My answer would have been different a week ago. "A dog is just an animal," I would have said. "There is no reason to sink a boatload of money into saving a dog's life." I no longer agree with that week-ago me. I did not know myself.
As a girl - like most girls - I was an animal lover. My mother was not. No dogs allowed. No questions, no arguments, no dogs. Period.
When I was eight, my friend Steph with a 'ph' dared a group of us to go pet her St. Bernard, Peter. We were on our way to a tumbling competition in Illinois, and Steph's was the last stop before we hit the road for the weekend. Peter was outside, leashed to a stake in the ground. I'd been to Steph's house several times and Peter had always been a sweet, drooling fuzzball. I had no reason to suspect that Peter would be any different that fall afternoon. Steph knew though. Peter hated to be on a leash. Peter was dangerous when he was tied up. The other girls must have known too, because they giggled when I took the dare. I was confident in my Dolittlian ability to speak with animals. I took the dare. I approached Peter, and just as I reached my hand out to pat his head, I saw the teeth. There were his teeth and I heard his growl, and I did what any eight year old girl would do. I turned to run away. His front paws grabbed me by the shoulders before I could run, and he bit me. I was wearing a pink cotton t-shirt (not the thin baby tees my kids wear, but the thick 1970's kind of t-shirt that was made to last) and my favorite jean jacket. Steph's dad, a doctor of apparent unDolittle variety, put eight stitches in my back for free.
We went on to Illinois later than expected and I competed the next day. My mom patched up my jacket and I continued to wear it proudly with hope that someone would ask about the stitches in the back. Peter was euthanized after he bit the mailman the second time. I no longer believed in my ability to converse with animals.
And I avoided big dogs.
When we got Caspian five years ago, we decided the following:
1. We were not going to pay for pet insurance.
2. If the dog got cancer or some other expensive condition, we would not treat it. We cannot afford treatment, and we would let him go as comfortably as possible.
3. Probably nothing else would happen.
Five days ago we learned:
1. Pet insurance would have been a good investment.
2. You cannot know ahead of time what you will decide.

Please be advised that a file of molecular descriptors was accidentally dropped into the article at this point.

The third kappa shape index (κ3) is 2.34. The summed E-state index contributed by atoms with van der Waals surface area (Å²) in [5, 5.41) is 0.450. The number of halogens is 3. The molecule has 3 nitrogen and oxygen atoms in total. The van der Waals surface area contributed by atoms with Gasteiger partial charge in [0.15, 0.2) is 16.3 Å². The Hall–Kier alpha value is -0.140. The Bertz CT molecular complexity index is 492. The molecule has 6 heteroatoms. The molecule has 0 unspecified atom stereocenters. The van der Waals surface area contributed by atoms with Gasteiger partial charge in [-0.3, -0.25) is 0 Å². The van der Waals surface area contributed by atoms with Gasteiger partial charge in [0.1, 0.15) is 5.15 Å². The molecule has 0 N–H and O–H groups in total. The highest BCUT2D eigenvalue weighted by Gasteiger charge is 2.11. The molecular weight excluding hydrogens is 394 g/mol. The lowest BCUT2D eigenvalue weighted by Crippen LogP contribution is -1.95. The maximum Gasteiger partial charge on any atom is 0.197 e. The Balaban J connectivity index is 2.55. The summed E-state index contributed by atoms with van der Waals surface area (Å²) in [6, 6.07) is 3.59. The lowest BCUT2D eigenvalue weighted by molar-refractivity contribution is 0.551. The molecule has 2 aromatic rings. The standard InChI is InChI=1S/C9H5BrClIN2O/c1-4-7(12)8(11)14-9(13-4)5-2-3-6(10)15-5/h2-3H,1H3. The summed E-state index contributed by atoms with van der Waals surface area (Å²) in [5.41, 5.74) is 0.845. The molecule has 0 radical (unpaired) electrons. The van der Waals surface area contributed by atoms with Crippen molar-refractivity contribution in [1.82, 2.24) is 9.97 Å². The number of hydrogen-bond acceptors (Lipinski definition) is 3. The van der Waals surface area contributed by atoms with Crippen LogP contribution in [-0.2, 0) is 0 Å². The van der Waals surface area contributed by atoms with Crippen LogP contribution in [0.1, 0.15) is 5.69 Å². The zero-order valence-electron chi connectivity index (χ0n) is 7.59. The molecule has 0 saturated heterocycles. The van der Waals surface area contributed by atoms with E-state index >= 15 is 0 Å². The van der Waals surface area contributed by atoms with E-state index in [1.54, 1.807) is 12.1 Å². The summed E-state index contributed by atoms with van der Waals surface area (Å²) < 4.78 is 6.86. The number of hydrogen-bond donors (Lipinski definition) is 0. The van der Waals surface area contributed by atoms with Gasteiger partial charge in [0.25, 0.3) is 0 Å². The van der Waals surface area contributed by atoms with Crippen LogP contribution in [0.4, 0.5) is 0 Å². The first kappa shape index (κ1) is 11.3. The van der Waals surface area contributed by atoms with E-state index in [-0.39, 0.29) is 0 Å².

3. Other things happen, lung torsion and pyothorax to name just a couple.
It's been eighteen years since I got a degree in Economics, but I still remember the principles of Cost-Benefit Analysis. Life gives plenty of opportunities to practice the principle. A sick dog also gives opportunity. In Cost-Benefit Analysis, the costs of a proposed action and the benefits of the same action are listed, quantified when possible, and compared. The tangibles are easy to identify and quantify, but a decision made on the tangibles is incomplete and can be the wrong decision. It's often the intangibles that can tip the balance and change the perceived net present value of the proposed action. Intangibles are often virtually impossible to quantify.
He barks when people come to the door. Friends, foes (well, I am assuming here), and UPS deliveries are all greeted with barking. He doesn't ever bark at the mailman. I've grown to appreciate the barking as means of telling us that something is happening. I've left my kids alone at home countless times and never worried about their safety. The first few times we left them alone were much easier because I considered the dog to be a protector.
He barks when he smells smoke. He will wake us if there is ever a fire.
He makes Steve exercise. I would say he makes us all exercise, but that is not true. Steve is his man, and Caspian must have a walk, or at minimum a game of catch with Steve or his day is incomplete. Any exercise benefit the rest of us achieve is purely of our own initiative.
He keeps our minds and wits sharp. He is a sneaky, crafty thief. We've learned to think like dogs, and take protective measures to preserve our food, trash, and toilet paper. He has sparked our creativity.
He feels a bit like a monstrous Beany Baby. His black hair is soft and never rejects the moisture of a tear.
He comes when called, mostly.
He knows how to put his ball away in the toybox when playtime is over, he knows his rug is where he receives treats, and he goes to his crate willingly when we leave - as long as peanut butter is there for him.
He still remembers how to bring in the newspaper, even though we cancelled the paper years ago and he only gets to practice with the free paper that comes occasionally. We get to laugh because he happily prances into the house with a shake, shake, shake of the paper, drops it, and runs to the rug for a treat. Job well done.
He's become a member of our family.
I am no longer afraid of dogs.
The intangibles tipped the scales, and Caspian is home.
Call me crazy. I would have.